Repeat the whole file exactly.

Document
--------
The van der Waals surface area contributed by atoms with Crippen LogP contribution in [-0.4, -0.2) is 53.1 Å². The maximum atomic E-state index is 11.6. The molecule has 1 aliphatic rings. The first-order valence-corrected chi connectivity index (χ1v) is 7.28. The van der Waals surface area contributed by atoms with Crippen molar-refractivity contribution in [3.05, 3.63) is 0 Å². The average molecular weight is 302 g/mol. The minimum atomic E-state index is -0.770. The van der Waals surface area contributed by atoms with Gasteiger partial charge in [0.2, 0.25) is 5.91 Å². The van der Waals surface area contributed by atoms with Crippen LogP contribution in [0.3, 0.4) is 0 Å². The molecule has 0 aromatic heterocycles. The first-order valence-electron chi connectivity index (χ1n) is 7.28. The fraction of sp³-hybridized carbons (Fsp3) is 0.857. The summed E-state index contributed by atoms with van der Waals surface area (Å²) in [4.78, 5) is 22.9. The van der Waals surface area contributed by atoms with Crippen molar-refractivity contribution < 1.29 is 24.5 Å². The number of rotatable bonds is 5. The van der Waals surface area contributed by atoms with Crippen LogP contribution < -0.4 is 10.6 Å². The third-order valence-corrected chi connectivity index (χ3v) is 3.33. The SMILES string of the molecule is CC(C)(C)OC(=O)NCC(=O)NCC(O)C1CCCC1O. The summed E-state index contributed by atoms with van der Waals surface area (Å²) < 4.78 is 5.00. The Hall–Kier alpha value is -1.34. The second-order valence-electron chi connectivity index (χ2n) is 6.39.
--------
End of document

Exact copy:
The van der Waals surface area contributed by atoms with Crippen LogP contribution in [-0.4, -0.2) is 53.1 Å². The maximum atomic E-state index is 11.6. The molecule has 1 aliphatic rings. The first-order valence-corrected chi connectivity index (χ1v) is 7.28. The van der Waals surface area contributed by atoms with Crippen molar-refractivity contribution in [3.05, 3.63) is 0 Å². The average molecular weight is 302 g/mol. The minimum atomic E-state index is -0.770. The van der Waals surface area contributed by atoms with Gasteiger partial charge in [0.2, 0.25) is 5.91 Å². The van der Waals surface area contributed by atoms with Crippen LogP contribution in [0.3, 0.4) is 0 Å². The molecule has 0 aromatic heterocycles. The first-order valence-electron chi connectivity index (χ1n) is 7.28. The fraction of sp³-hybridized carbons (Fsp3) is 0.857. The summed E-state index contributed by atoms with van der Waals surface area (Å²) in [4.78, 5) is 22.9. The van der Waals surface area contributed by atoms with Crippen molar-refractivity contribution < 1.29 is 24.5 Å². The number of rotatable bonds is 5. The van der Waals surface area contributed by atoms with Crippen LogP contribution < -0.4 is 10.6 Å². The third-order valence-corrected chi connectivity index (χ3v) is 3.33. The SMILES string of the molecule is CC(C)(C)OC(=O)NCC(=O)NCC(O)C1CCCC1O. The summed E-state index contributed by atoms with van der Waals surface area (Å²) < 4.78 is 5.00. The Hall–Kier alpha value is -1.34. The second-order valence-electron chi connectivity index (χ2n) is 6.39.